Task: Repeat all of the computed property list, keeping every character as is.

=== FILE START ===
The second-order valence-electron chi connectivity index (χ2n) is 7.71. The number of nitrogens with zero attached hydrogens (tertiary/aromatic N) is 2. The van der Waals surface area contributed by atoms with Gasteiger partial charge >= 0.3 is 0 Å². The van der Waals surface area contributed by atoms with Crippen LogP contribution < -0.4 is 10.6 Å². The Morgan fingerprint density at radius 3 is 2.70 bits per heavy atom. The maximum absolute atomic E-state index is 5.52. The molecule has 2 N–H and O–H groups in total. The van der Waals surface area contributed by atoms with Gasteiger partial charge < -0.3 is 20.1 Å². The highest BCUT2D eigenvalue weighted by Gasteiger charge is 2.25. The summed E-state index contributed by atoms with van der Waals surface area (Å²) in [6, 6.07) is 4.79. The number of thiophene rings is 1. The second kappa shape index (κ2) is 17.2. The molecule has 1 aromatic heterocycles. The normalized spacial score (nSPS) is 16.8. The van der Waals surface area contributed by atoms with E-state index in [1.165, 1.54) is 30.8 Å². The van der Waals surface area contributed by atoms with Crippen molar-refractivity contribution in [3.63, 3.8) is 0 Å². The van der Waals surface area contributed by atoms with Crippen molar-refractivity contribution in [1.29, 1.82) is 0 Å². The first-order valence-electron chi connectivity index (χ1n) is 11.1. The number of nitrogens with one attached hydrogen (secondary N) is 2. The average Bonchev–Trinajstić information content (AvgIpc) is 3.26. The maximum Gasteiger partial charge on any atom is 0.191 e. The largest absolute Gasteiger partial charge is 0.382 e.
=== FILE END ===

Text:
The second-order valence-electron chi connectivity index (χ2n) is 7.71. The number of nitrogens with zero attached hydrogens (tertiary/aromatic N) is 2. The van der Waals surface area contributed by atoms with Gasteiger partial charge >= 0.3 is 0 Å². The van der Waals surface area contributed by atoms with Crippen LogP contribution < -0.4 is 10.6 Å². The Morgan fingerprint density at radius 3 is 2.70 bits per heavy atom. The maximum absolute atomic E-state index is 5.52. The molecule has 2 N–H and O–H groups in total. The van der Waals surface area contributed by atoms with Gasteiger partial charge < -0.3 is 20.1 Å². The highest BCUT2D eigenvalue weighted by Gasteiger charge is 2.25. The summed E-state index contributed by atoms with van der Waals surface area (Å²) in [6, 6.07) is 4.79. The number of thiophene rings is 1. The second kappa shape index (κ2) is 17.2. The molecule has 1 aromatic heterocycles. The normalized spacial score (nSPS) is 16.8. The van der Waals surface area contributed by atoms with E-state index in [1.165, 1.54) is 30.8 Å². The van der Waals surface area contributed by atoms with Crippen molar-refractivity contribution in [3.63, 3.8) is 0 Å². The van der Waals surface area contributed by atoms with Crippen molar-refractivity contribution in [1.29, 1.82) is 0 Å². The first-order valence-electron chi connectivity index (χ1n) is 11.1. The number of nitrogens with one attached hydrogen (secondary N) is 2. The average Bonchev–Trinajstić information content (AvgIpc) is 3.26. The maximum Gasteiger partial charge on any atom is 0.191 e. The largest absolute Gasteiger partial charge is 0.382 e.